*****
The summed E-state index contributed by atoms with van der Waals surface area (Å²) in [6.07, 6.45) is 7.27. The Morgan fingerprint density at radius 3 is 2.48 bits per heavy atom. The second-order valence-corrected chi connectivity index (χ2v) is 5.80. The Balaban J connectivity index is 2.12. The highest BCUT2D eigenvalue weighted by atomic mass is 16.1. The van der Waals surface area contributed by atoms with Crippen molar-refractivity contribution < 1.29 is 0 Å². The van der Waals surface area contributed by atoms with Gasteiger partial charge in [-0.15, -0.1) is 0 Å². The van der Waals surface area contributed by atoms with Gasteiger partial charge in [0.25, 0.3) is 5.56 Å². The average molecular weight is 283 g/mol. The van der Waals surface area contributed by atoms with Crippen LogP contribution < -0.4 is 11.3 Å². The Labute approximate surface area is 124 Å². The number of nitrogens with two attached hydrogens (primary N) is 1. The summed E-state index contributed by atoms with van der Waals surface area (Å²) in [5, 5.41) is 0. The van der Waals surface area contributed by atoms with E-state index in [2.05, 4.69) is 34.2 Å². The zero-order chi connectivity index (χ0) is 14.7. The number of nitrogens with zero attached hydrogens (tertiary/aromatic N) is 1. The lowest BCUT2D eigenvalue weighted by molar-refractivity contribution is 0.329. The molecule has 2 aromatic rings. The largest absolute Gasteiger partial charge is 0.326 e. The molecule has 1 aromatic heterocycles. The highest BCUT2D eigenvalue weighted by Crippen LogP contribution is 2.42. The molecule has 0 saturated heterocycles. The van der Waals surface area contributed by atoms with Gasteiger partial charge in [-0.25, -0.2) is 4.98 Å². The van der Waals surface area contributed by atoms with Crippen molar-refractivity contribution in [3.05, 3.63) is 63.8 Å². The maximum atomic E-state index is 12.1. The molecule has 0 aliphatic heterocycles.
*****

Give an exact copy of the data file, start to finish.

The summed E-state index contributed by atoms with van der Waals surface area (Å²) in [6.07, 6.45) is 7.27. The Morgan fingerprint density at radius 3 is 2.48 bits per heavy atom. The second-order valence-corrected chi connectivity index (χ2v) is 5.80. The Balaban J connectivity index is 2.12. The highest BCUT2D eigenvalue weighted by atomic mass is 16.1. The van der Waals surface area contributed by atoms with Crippen molar-refractivity contribution < 1.29 is 0 Å². The van der Waals surface area contributed by atoms with Gasteiger partial charge in [-0.15, -0.1) is 0 Å². The van der Waals surface area contributed by atoms with Gasteiger partial charge in [0.25, 0.3) is 5.56 Å². The average molecular weight is 283 g/mol. The van der Waals surface area contributed by atoms with Crippen LogP contribution < -0.4 is 11.3 Å². The Labute approximate surface area is 124 Å². The number of nitrogens with two attached hydrogens (primary N) is 1. The summed E-state index contributed by atoms with van der Waals surface area (Å²) in [5, 5.41) is 0. The van der Waals surface area contributed by atoms with E-state index in [2.05, 4.69) is 34.2 Å². The zero-order chi connectivity index (χ0) is 14.7. The number of nitrogens with zero attached hydrogens (tertiary/aromatic N) is 1. The lowest BCUT2D eigenvalue weighted by molar-refractivity contribution is 0.329. The molecule has 2 aromatic rings. The largest absolute Gasteiger partial charge is 0.326 e. The molecule has 1 aromatic heterocycles. The highest BCUT2D eigenvalue weighted by Crippen LogP contribution is 2.42. The molecule has 0 saturated heterocycles. The van der Waals surface area contributed by atoms with Gasteiger partial charge in [-0.25, -0.2) is 4.98 Å². The van der Waals surface area contributed by atoms with Crippen molar-refractivity contribution in [3.05, 3.63) is 63.8 Å². The maximum atomic E-state index is 12.1. The molecule has 0 aliphatic heterocycles.